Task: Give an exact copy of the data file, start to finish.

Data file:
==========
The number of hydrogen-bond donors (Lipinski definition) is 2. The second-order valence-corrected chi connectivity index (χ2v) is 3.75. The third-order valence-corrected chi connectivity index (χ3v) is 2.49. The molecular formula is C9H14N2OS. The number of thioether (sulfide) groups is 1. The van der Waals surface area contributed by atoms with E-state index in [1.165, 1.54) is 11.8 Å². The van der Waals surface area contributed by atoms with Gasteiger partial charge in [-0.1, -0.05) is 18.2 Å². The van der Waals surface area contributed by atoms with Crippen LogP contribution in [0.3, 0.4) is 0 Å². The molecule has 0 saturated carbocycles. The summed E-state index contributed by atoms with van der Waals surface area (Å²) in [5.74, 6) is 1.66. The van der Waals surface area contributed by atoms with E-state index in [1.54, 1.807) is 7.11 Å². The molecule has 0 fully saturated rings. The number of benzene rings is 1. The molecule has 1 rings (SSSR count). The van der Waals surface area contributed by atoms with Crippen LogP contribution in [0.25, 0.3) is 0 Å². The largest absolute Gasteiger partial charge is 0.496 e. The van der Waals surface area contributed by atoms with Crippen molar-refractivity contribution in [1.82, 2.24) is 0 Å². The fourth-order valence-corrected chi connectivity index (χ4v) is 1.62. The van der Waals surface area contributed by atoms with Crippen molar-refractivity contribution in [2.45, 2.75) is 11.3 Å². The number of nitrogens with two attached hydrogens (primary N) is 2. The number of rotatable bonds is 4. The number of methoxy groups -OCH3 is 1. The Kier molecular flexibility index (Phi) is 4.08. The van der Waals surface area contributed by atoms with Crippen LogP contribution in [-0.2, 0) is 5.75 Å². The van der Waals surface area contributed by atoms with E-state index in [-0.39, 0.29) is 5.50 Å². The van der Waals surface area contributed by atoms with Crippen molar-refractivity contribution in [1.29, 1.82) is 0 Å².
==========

The number of hydrogen-bond donors (Lipinski definition) is 2. The second-order valence-corrected chi connectivity index (χ2v) is 3.75. The third-order valence-corrected chi connectivity index (χ3v) is 2.49. The molecular formula is C9H14N2OS. The number of thioether (sulfide) groups is 1. The van der Waals surface area contributed by atoms with E-state index in [1.165, 1.54) is 11.8 Å². The van der Waals surface area contributed by atoms with Gasteiger partial charge in [-0.1, -0.05) is 18.2 Å². The van der Waals surface area contributed by atoms with Crippen LogP contribution in [0.3, 0.4) is 0 Å². The molecule has 0 saturated carbocycles. The summed E-state index contributed by atoms with van der Waals surface area (Å²) in [5.74, 6) is 1.66. The van der Waals surface area contributed by atoms with E-state index in [1.54, 1.807) is 7.11 Å². The molecule has 0 fully saturated rings. The number of benzene rings is 1. The molecule has 1 rings (SSSR count). The van der Waals surface area contributed by atoms with Crippen LogP contribution in [0.25, 0.3) is 0 Å². The largest absolute Gasteiger partial charge is 0.496 e. The van der Waals surface area contributed by atoms with Crippen molar-refractivity contribution in [1.82, 2.24) is 0 Å². The fourth-order valence-corrected chi connectivity index (χ4v) is 1.62. The van der Waals surface area contributed by atoms with Crippen molar-refractivity contribution in [2.45, 2.75) is 11.3 Å². The number of nitrogens with two attached hydrogens (primary N) is 2. The number of rotatable bonds is 4. The number of methoxy groups -OCH3 is 1. The Kier molecular flexibility index (Phi) is 4.08. The van der Waals surface area contributed by atoms with Crippen LogP contribution in [-0.2, 0) is 5.75 Å². The van der Waals surface area contributed by atoms with E-state index in [-0.39, 0.29) is 5.50 Å². The van der Waals surface area contributed by atoms with Crippen molar-refractivity contribution in [1.29, 1.82) is 0 Å².